FGM

0,,2358771_4,00Considering the degree to which the West consistently eulogises its own moral and cultural fortitude as the peak of modern civilisation, we should be ashamed that in this year of grace, 2014, the first prosecution for female genital mutilation has only just been announced on our shores. It would seem axiomatic that child mutilation would be at the top of any socio-moral agenda, least of all when it occurs with hidden frequency across the multi-ethnic suburban landscape that has come to define modern Britain. So, why have we had to wait so long for this issue to move into the iris of public debate? The answer, it seems, lies in our current understanding of culture; or rather our misunderstanding. 

In Northern Sudan, a place where FGM continues to be practiced as a routine part of everyday life, women are thought to possess a wild and untamed sexuality that must be domesticated through ritual circumcision. According to Janice Boddy, an anthropologist with ethnographic expertise in this part of the world, this traumatic surgery is seen as an act of purification that paves the way for marriage and fertility. As Boddy notes; ‘only when physically transformed and shaped to the image of human morality can they be entrusted to reproduce.’ For these women, if they are to act as proper moral vessels, they must remain uncontaminated, “closed off” from the dangerous pollutants that lie beyond their societal boundaries – a process that starts and ends with the closing of the body. And yet morality cannot exist in a vacuum, as if beyond a cultural or historical framework. This particular morality is mediated by extraordinarily brutal conditions of patriarchal surveillance.

As globalisation tore down national boundaries and new diasporas spread across the world, this particular “culture” found itself being reproduced in our own country, riding in on the coattails of multiculturalism. Somewhere along the line, culture stopped being seen as an invitation to consider and engage with Otherness (for better or worse) and started to become weaponised under the relativist banner that “all cultures are equal.” Can we really uphold the relativist position when culture acts as an accessory to murder and mutilation? Modern life has sterilised the once flexible and porous boundaries that have come to define our understanding of culture. How else can we explain our increased capacity for mono-ethnic communities in the heart of our “diverse” society? The fact is that when these families move across here, local traditions can often anchor them at a time when it feels as if their identity is slipping away. Rather than engaging, understanding, and challenging their Otherness through meaningful dialogue, we gave their brutal patriarchy asylum – a protection offered through a happily granted, and yet hostile solitude. Culture only becomes meaningful when it is stretched to and beyond its elastic limit, when it is shared across societal and historical boundaries. Now the public is up in arms at reports of this horrendous practice, shocked that this kind of thing can even be happening in such a “civilised” place. The reality, it seems, is that these houses were enabled to remain structural reflections of the culture from which they migrated, allowing them to bring with them their violent moral frameworks. FGM happens because of the impotency of our own political inclinations – to pay lip-service to cultural Otherness rather than to engage and transform.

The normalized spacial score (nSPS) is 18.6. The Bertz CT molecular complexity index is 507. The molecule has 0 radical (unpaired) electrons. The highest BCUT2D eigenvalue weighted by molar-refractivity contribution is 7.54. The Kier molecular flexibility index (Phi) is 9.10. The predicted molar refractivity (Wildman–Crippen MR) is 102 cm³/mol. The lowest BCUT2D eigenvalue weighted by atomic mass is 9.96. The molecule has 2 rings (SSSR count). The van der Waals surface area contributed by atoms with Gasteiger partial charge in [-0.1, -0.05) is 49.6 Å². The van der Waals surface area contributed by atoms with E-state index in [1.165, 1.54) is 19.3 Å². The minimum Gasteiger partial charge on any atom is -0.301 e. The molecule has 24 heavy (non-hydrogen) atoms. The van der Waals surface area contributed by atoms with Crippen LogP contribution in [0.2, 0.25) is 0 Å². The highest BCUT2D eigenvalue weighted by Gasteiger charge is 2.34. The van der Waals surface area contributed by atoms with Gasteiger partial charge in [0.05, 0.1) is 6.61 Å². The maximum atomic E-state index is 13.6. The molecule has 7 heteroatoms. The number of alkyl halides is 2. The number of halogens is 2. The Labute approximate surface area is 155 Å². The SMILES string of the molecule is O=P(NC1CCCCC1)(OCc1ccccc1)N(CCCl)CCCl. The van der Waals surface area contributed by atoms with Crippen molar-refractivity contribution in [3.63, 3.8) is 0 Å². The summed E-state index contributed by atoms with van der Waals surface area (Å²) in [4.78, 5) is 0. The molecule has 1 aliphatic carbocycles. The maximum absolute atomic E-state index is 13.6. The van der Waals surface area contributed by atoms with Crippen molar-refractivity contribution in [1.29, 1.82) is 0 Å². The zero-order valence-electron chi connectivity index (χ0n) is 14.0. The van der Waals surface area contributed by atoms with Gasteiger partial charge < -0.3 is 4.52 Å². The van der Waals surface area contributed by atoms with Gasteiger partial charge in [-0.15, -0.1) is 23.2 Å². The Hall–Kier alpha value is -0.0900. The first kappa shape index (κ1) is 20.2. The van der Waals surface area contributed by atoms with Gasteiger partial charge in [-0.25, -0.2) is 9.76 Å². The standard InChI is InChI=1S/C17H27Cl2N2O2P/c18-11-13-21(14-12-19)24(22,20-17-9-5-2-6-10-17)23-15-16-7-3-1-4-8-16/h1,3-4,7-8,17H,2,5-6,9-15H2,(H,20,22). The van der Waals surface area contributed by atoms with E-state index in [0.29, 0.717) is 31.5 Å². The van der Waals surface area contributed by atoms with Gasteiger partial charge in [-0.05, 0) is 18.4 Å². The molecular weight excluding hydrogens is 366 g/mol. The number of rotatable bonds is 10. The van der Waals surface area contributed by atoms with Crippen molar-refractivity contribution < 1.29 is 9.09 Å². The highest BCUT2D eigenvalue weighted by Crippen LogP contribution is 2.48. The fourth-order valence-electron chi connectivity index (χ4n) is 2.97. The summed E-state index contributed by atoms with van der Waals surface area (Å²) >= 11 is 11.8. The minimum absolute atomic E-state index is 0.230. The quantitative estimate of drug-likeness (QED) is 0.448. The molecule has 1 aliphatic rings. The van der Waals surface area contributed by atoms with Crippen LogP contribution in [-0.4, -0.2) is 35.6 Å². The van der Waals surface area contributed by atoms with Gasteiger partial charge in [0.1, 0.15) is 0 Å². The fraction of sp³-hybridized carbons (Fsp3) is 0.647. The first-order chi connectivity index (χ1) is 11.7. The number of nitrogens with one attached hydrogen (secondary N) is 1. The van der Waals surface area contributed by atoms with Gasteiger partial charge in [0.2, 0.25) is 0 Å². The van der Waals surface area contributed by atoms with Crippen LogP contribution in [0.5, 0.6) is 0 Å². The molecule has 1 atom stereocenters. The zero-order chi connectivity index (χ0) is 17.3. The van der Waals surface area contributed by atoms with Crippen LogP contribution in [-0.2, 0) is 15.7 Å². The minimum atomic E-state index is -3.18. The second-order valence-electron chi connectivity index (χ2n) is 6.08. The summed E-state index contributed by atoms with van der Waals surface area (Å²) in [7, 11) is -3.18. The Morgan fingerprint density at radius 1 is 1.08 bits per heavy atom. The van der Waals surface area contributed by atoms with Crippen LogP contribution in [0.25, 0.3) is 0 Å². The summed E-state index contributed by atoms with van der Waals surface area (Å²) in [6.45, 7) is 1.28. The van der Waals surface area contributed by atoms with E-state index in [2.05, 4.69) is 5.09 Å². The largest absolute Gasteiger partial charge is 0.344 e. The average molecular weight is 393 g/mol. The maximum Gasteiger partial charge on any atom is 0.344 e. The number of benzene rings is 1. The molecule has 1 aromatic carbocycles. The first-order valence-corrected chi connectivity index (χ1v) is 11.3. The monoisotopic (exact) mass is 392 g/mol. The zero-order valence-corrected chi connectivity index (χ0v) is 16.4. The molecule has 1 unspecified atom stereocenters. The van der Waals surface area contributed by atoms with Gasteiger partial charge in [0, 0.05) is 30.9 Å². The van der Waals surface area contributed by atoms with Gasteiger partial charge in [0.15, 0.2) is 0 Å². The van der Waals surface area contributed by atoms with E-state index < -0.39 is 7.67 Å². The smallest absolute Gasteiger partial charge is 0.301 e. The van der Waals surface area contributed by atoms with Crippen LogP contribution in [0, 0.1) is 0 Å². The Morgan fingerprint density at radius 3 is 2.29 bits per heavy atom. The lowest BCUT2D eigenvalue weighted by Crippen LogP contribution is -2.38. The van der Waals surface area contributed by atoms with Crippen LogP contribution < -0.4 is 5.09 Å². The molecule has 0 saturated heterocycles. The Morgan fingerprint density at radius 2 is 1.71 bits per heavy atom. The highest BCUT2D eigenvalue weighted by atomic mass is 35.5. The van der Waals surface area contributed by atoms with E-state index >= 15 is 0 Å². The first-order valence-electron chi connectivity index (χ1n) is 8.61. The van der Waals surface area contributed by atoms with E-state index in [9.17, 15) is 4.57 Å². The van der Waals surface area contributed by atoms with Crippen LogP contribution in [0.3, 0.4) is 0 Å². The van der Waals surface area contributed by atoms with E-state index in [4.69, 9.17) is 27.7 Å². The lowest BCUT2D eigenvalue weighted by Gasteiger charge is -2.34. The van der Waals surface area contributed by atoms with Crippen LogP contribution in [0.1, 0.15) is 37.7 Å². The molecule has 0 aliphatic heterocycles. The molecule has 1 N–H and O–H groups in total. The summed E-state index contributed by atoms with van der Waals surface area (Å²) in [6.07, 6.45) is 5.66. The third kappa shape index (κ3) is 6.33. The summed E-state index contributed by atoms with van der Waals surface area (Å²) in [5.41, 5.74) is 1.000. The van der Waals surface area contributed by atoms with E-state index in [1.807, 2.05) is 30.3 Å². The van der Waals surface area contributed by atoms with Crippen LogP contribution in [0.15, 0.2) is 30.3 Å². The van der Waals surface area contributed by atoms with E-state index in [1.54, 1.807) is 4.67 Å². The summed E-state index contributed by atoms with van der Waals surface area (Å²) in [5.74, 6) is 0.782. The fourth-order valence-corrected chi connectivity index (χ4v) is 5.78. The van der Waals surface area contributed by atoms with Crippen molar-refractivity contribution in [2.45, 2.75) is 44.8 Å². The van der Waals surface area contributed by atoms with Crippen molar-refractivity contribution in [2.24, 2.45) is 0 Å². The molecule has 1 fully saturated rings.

The rise of far-right nationalism is testament to our increasing fear of cultural alterity – a fear that is now bordering on the hysterical. As noted by the late Christopher Hitchens:  “As Shakespeare put it in ‘King Lear,’ the policeman who lashes the whore has a hot need to use her for the very offense for which he plies the lash.” Have we forgotten our own hypocrisies? Have we not seen in FGM the perverse reflection of our own history of child mutilation? The Obama administration is rightly joining the anti-FGM bandwagon, publicly condemning its seemingly unseen prevalence within US borders. And yet within the same country, infant male children routinely have their genitals mutilated with impunity. Whether for religious purposes or simply parental vanity, these operations are acts of barbarism in the same way as FGM. Even though the medical and psychological implications of the female-based practice are more dangerous and complex, this should not misdirect us from the ethical hypocrisy at play. The great virtue of law is that we, as both individuals and society, cannot simply pick and choose from its web. The mutilation of a child’s sexual organs should not be morally judged on which side its gender falls. Until we come to terms with our own cultural blind-spots, it is foolhardy to think we will ever make any headway in confronting the moral inadequacies of other forms of patriarchy.

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Joshua Burraway is an Esrc funded PhD student at UCL studying anthropology. He is currently researching the politics of intoxication among London’s homeless population.

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